Trick ‘r Treat (2008)

Just when it looked like the anthology movie was dead, along comes Director/Writer Michael Dougherty’s Trick ‘r Treat to not only breathe new life into this overlooked format, but also firmly establish itself as one of the best films to keep on the shelf and revisit each Halloween – if the folks at Warner Bros. ever decide to release it, either in theaters or to DVD.

Selected to close out Montreal’s 2009 Fantasia film fest, Trick ‘r Treat spins five intertwined tales featuring an assortment of classic critters and creeps, with each interlocking story carrying its own “Twilight Zone”-type twist. The single constant throughout is Sam (Quinn Lord), a mysterious diminutive munchkin dressed in a pajama jumper and sporting a burlap sack for a head with buttons for eyes, who appears briefly in each segment and takes center stage in the final story.

Borrowing a visual style from the classic EC horror comics, Dougherty deploys vintage on-screen graphic call-outs like “Later” or “Meanwhile” to let the audience know which scenes are running in order, concurrently, or previously in the film’s timeline, which comes full circle at its conclusion, ending where it began.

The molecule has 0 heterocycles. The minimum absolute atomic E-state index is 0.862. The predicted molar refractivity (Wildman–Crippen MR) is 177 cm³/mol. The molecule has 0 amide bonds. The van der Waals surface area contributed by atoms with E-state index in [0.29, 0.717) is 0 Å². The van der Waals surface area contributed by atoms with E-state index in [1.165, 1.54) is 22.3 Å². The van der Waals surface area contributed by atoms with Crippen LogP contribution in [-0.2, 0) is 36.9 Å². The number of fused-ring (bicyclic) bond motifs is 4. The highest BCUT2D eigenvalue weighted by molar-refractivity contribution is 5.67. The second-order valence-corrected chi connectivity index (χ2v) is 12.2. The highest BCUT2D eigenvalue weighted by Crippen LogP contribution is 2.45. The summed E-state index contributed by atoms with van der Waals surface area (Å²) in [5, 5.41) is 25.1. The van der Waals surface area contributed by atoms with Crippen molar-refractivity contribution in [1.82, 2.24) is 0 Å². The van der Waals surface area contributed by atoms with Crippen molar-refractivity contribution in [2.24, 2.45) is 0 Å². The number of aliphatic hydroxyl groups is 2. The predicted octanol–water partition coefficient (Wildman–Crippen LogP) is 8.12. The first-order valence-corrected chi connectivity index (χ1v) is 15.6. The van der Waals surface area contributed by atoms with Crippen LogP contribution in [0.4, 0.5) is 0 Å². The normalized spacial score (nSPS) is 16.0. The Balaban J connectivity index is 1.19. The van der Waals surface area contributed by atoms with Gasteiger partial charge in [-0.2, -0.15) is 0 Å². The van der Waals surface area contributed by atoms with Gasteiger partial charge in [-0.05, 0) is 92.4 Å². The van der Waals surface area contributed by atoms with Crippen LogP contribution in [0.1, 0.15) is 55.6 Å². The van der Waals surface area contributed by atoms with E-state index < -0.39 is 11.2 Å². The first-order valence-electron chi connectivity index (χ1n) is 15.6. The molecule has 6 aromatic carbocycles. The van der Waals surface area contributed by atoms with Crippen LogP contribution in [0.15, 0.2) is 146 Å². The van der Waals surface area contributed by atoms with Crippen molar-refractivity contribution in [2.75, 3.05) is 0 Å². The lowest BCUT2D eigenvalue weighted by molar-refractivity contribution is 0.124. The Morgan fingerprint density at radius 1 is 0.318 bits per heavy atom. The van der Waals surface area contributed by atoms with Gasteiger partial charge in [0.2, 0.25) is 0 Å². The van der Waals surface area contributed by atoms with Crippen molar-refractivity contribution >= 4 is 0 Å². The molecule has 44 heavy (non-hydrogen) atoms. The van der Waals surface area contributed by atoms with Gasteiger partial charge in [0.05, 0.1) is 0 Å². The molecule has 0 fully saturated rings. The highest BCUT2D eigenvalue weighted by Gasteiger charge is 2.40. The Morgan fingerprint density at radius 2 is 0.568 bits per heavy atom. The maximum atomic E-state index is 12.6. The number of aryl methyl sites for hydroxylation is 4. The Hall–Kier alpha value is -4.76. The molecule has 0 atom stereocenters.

With exquisite art direction by Tony Wohlgemuth and lush visuals by cinematographer Glenn MacPherson (2008’s Rambo, Final Destination) the segments tell the tales of a young wife who can’t wait to ditch the trappings of Halloween, even though the film’s mythology says it’s taboo to blow out a pumpkin before midnight; a sinister school principal and single dad with a nefarious agenda planned for trick-or-treaters; a young virgin nervously seeking her first time with her pack of girlfriends; a group of kids in quest of the truth behind a local urban legend; and an aging recluse with a tortured soul who finds his quiet Halloween night rudely interrupted by Sam.

Dougherty, whose last major credit was as co-screenwriter of Superman Returns, invokes a spirit of childhood fun borne from hours spent burrowing through editions of EC Comics, Warren Publishing’s Eerie and Creepy, and DC’s House of Mystery to create a fun, rollicking ride that is rare in movies today.

The sad aspect of this is that while Trick ‘r Treat has been enjoying a positive response from the festival circuit, it’s still a guess as to when this gem will be released. While the month of October would be a no-brainer, the movie was originally targeted for a 2007 release, only to see that get pushed back again and again. It’s a shame for such a fine film to languish on the shelf, only to be seen by a select few at sympathetic festivals, for Trick ‘r Treat is virtually an instant classic of the genre, even if its only audience exposure ends up being via direct-to-DVD.